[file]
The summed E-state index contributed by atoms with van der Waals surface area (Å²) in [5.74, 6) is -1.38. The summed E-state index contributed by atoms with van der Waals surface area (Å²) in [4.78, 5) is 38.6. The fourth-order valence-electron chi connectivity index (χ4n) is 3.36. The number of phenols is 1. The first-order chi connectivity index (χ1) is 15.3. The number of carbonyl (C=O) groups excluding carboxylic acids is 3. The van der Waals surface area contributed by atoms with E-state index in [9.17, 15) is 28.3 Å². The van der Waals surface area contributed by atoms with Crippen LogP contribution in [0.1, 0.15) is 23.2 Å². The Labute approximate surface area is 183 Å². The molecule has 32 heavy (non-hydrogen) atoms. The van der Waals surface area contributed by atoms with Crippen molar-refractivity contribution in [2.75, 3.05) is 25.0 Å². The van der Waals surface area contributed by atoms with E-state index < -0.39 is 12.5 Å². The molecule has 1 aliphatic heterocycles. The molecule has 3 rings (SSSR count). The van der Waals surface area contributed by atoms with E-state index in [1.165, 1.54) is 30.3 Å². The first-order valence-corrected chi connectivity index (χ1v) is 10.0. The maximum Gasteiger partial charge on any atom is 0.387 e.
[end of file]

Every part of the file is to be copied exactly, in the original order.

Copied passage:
The summed E-state index contributed by atoms with van der Waals surface area (Å²) in [5.74, 6) is -1.38. The summed E-state index contributed by atoms with van der Waals surface area (Å²) in [4.78, 5) is 38.6. The fourth-order valence-electron chi connectivity index (χ4n) is 3.36. The number of phenols is 1. The first-order chi connectivity index (χ1) is 15.3. The number of carbonyl (C=O) groups excluding carboxylic acids is 3. The van der Waals surface area contributed by atoms with E-state index in [9.17, 15) is 28.3 Å². The van der Waals surface area contributed by atoms with Crippen LogP contribution in [0.1, 0.15) is 23.2 Å². The Labute approximate surface area is 183 Å². The molecule has 32 heavy (non-hydrogen) atoms. The van der Waals surface area contributed by atoms with Crippen molar-refractivity contribution in [2.75, 3.05) is 25.0 Å². The van der Waals surface area contributed by atoms with E-state index < -0.39 is 12.5 Å². The molecule has 1 aliphatic heterocycles. The molecule has 3 rings (SSSR count). The van der Waals surface area contributed by atoms with E-state index in [1.165, 1.54) is 30.3 Å². The first-order valence-corrected chi connectivity index (χ1v) is 10.0. The maximum Gasteiger partial charge on any atom is 0.387 e.